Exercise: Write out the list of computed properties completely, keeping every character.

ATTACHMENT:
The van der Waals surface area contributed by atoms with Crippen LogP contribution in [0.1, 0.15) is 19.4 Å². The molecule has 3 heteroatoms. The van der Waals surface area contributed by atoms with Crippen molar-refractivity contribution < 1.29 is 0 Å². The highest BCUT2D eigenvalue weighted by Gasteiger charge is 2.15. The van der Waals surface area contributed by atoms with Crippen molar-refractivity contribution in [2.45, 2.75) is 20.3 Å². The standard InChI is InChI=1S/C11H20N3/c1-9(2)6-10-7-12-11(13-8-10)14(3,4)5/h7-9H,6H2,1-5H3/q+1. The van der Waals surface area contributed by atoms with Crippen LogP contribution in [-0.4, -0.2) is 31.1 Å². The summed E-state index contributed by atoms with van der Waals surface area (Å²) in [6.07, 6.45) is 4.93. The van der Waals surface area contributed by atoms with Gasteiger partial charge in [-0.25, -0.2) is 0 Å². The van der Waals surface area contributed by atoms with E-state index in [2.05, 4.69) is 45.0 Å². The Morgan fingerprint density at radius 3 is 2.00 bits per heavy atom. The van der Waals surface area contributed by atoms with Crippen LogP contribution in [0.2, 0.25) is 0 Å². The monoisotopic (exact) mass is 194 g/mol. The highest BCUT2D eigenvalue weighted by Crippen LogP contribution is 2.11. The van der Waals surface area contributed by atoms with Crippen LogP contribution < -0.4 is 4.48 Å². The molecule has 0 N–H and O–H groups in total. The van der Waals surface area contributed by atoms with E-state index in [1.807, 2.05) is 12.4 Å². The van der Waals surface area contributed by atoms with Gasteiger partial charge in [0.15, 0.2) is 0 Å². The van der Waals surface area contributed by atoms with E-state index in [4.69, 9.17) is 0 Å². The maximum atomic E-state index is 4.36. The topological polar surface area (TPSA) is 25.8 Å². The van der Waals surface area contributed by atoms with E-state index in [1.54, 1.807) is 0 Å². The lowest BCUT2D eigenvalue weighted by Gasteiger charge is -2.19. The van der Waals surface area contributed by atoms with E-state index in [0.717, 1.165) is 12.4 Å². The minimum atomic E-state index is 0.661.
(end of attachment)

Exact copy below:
The van der Waals surface area contributed by atoms with Crippen LogP contribution in [0.1, 0.15) is 19.4 Å². The molecule has 3 heteroatoms. The van der Waals surface area contributed by atoms with Crippen molar-refractivity contribution < 1.29 is 0 Å². The highest BCUT2D eigenvalue weighted by Gasteiger charge is 2.15. The van der Waals surface area contributed by atoms with Crippen molar-refractivity contribution in [2.45, 2.75) is 20.3 Å². The standard InChI is InChI=1S/C11H20N3/c1-9(2)6-10-7-12-11(13-8-10)14(3,4)5/h7-9H,6H2,1-5H3/q+1. The van der Waals surface area contributed by atoms with Crippen LogP contribution in [-0.4, -0.2) is 31.1 Å². The summed E-state index contributed by atoms with van der Waals surface area (Å²) in [6.07, 6.45) is 4.93. The van der Waals surface area contributed by atoms with Gasteiger partial charge in [-0.25, -0.2) is 0 Å². The van der Waals surface area contributed by atoms with E-state index in [2.05, 4.69) is 45.0 Å². The Morgan fingerprint density at radius 3 is 2.00 bits per heavy atom. The van der Waals surface area contributed by atoms with Crippen LogP contribution in [0.2, 0.25) is 0 Å². The monoisotopic (exact) mass is 194 g/mol. The highest BCUT2D eigenvalue weighted by Crippen LogP contribution is 2.11. The van der Waals surface area contributed by atoms with Crippen LogP contribution < -0.4 is 4.48 Å². The molecule has 0 N–H and O–H groups in total. The van der Waals surface area contributed by atoms with E-state index in [1.807, 2.05) is 12.4 Å². The van der Waals surface area contributed by atoms with Gasteiger partial charge in [0.15, 0.2) is 0 Å². The van der Waals surface area contributed by atoms with E-state index in [4.69, 9.17) is 0 Å². The maximum atomic E-state index is 4.36. The topological polar surface area (TPSA) is 25.8 Å². The van der Waals surface area contributed by atoms with E-state index in [1.54, 1.807) is 0 Å². The lowest BCUT2D eigenvalue weighted by Gasteiger charge is -2.19. The van der Waals surface area contributed by atoms with E-state index in [0.717, 1.165) is 12.4 Å². The minimum atomic E-state index is 0.661.